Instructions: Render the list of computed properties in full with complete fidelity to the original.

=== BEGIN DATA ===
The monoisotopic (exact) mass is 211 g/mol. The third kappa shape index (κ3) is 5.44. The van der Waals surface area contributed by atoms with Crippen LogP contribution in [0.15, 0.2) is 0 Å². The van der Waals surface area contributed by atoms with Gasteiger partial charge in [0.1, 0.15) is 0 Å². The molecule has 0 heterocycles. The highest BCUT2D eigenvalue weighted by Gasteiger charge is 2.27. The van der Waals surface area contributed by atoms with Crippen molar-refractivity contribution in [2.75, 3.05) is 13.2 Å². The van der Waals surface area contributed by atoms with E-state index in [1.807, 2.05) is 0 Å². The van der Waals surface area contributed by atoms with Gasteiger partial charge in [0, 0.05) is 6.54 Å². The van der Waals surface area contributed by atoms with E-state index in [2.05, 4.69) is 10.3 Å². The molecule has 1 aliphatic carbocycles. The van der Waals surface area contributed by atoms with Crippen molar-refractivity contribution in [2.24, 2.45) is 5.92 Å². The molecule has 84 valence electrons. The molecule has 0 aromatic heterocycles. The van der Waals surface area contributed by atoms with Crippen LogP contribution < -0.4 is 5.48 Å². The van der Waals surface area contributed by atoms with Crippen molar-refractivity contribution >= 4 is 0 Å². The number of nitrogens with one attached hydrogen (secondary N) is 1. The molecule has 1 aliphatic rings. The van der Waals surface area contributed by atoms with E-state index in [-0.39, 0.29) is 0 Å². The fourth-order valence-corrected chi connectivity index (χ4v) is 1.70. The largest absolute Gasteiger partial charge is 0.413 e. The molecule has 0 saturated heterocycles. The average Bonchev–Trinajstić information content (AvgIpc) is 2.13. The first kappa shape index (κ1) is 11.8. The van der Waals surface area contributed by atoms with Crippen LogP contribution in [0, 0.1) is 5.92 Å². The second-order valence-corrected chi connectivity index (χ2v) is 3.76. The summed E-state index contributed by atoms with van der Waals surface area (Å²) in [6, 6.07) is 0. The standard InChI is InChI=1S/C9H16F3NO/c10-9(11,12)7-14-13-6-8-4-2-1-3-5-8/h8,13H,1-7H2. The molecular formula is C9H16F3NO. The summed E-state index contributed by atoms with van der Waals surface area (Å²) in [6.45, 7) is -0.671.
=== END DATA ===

The monoisotopic (exact) mass is 211 g/mol. The third kappa shape index (κ3) is 5.44. The van der Waals surface area contributed by atoms with Crippen LogP contribution in [0.15, 0.2) is 0 Å². The van der Waals surface area contributed by atoms with Gasteiger partial charge in [0.1, 0.15) is 0 Å². The molecule has 0 heterocycles. The highest BCUT2D eigenvalue weighted by Gasteiger charge is 2.27. The van der Waals surface area contributed by atoms with Crippen molar-refractivity contribution in [2.75, 3.05) is 13.2 Å². The van der Waals surface area contributed by atoms with E-state index in [1.807, 2.05) is 0 Å². The van der Waals surface area contributed by atoms with Gasteiger partial charge in [0, 0.05) is 6.54 Å². The van der Waals surface area contributed by atoms with E-state index in [2.05, 4.69) is 10.3 Å². The molecule has 1 aliphatic carbocycles. The van der Waals surface area contributed by atoms with Crippen molar-refractivity contribution in [2.24, 2.45) is 5.92 Å². The molecule has 84 valence electrons. The molecule has 0 aromatic heterocycles. The van der Waals surface area contributed by atoms with Crippen LogP contribution < -0.4 is 5.48 Å². The van der Waals surface area contributed by atoms with Crippen molar-refractivity contribution >= 4 is 0 Å². The number of nitrogens with one attached hydrogen (secondary N) is 1. The molecule has 1 aliphatic rings. The van der Waals surface area contributed by atoms with E-state index in [-0.39, 0.29) is 0 Å². The fourth-order valence-corrected chi connectivity index (χ4v) is 1.70. The largest absolute Gasteiger partial charge is 0.413 e. The molecule has 0 saturated heterocycles. The average Bonchev–Trinajstić information content (AvgIpc) is 2.13. The first kappa shape index (κ1) is 11.8. The van der Waals surface area contributed by atoms with Crippen LogP contribution in [0, 0.1) is 5.92 Å². The second-order valence-corrected chi connectivity index (χ2v) is 3.76. The summed E-state index contributed by atoms with van der Waals surface area (Å²) in [6, 6.07) is 0. The standard InChI is InChI=1S/C9H16F3NO/c10-9(11,12)7-14-13-6-8-4-2-1-3-5-8/h8,13H,1-7H2. The molecular formula is C9H16F3NO. The summed E-state index contributed by atoms with van der Waals surface area (Å²) in [6.45, 7) is -0.671.